That’s what I titled a quick presentation I put together for this past Barcamp Tampa Bay. I thought I’d publish the slides here.
I’ll also summarize:
- Never title things like that. It’s sensationalist, poor English, and doesn’t say much about what lies ahead.
- Of course you have to be passionate about what you blog about it. In other words, your life should already be about what you are blogging about, and the blog is an extension of that.
- Don’t blog about something because you feel it could theoretically be successful. Only a topic you actually care about will give you the fuel for the long haul.
- Many (most) people don’t have a “thing” that would be well suited for blogging. If you think you might be one of those people, but you are jealous of people that do, work on that (your life) first.
- You should never have any shortage of ideas. After all, since your life is already about this topic, whatever you did that day it likely a worthy blog post. The best technique for me has been to start writing a draft of an idea immediately. More than just a title, write why that idea seemed so great at the time.
- Great design is like cheating. Average blog posts inside of great design will lend them credibility and excitement. Great design for a blog is the cheapest investment you can make into it’s success.
- All presentations that mention design need to have at least one slide about Jason Santa Maria.
- Unless you can figure out some ways to create actionable tasks from your analytic data, don’t spend any more than 10 minutes a month looking at them. With over three years of analytic data on CSS-Tricks the only actionable I’ve ever come up with is “people like the freebies” and I should work on that area more.
- If your blog isn’t doing well, it’s because you haven’t given it enough time. Time means time since you’ve started as well as time spent on each article. If you spend a lot of time and write a great article, it will do well. Great articles don’t gather dust.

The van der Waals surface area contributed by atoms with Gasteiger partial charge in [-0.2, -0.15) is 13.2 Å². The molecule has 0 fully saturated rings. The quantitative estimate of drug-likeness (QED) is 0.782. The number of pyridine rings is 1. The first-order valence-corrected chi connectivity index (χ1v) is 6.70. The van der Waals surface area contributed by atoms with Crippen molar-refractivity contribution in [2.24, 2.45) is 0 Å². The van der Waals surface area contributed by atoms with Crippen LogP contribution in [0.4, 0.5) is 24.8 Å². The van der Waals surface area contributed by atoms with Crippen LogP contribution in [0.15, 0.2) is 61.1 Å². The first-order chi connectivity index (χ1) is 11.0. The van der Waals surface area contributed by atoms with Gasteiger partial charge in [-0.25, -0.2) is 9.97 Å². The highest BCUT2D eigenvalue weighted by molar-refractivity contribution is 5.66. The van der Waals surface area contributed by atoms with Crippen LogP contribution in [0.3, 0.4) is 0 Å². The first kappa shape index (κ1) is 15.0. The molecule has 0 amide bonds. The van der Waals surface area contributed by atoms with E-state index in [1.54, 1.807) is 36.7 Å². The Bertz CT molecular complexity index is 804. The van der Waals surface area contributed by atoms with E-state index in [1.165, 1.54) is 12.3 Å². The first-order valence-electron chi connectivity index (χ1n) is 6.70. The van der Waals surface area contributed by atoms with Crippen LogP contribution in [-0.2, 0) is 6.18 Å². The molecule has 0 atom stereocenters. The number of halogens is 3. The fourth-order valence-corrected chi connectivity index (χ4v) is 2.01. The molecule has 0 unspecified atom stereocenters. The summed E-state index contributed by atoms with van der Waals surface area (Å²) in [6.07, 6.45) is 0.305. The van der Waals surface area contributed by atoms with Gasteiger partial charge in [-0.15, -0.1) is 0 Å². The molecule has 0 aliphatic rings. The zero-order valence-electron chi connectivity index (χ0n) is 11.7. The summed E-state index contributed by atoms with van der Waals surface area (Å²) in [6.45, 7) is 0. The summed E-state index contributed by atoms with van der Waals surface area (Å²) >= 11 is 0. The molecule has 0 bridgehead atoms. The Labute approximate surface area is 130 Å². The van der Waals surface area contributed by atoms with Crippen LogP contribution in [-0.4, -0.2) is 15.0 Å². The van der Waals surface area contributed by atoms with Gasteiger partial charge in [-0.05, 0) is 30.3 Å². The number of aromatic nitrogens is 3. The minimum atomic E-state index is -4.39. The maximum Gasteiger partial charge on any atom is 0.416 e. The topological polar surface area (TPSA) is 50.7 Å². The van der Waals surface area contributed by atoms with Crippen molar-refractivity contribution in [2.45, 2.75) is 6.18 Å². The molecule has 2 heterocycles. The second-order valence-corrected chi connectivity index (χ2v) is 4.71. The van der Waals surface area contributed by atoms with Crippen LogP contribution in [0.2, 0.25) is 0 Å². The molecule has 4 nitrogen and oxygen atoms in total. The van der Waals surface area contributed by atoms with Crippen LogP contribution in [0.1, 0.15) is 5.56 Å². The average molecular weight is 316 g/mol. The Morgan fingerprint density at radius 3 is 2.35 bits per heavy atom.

- Don’t worry about people stealing content, you have more important things to do.
- Don’t allow mindless comments. Promote people that leave great ones.
- Align your expectations with successful blogging with being a good guitar player. Everybody knows learning the guitar takes loads of practice, effort, and time.
Wufoo helped sponsor the event and most of us were there. Kevin gave a couple of amazing talks, as usual. We tweet about this kinda stuff, including this one where you can download Kevin’s talk about running a startup like Genghis Khan.
Brilliant post/slideshow, the headline worried me a bit though, but luckily that first slide cleared it up :)
Any advices on using disqus.com comments instead of the regular ones? Thanks
Yeah, don’t use it. Keep your comment form simple (name, email, website, comment textarea and maybe a checkbox for subscribing to new comments on that specific post).
Just my opinion…
Thanks Chris, for your passion and hard work.
Was the Jason Santa Maria slide tongue-in-cheek? :)
Thanks Cris, for all of your hard work and great information that you share.
I have two blogs of my own that I work on, I understand how much time and effort it takes.
Wow Chris, I gotta say: You kind of threw me for a loop there with that title, but the article really proved to be worth the read. Inspiring stuff, sir!
Thanks Chris, I have had a number of attempts at starting a blog, but it never really went anywhere, this inspires me to try again :)
“Unless you can figure out some ways to create actionable tasks from your analytic data, don’t spend any more than 10 minutes a month looking at them. With over three years of analytic data on CSS-Tricks the only actionable I’ve ever come up with is “people like the freebies” and I should work on that area more.”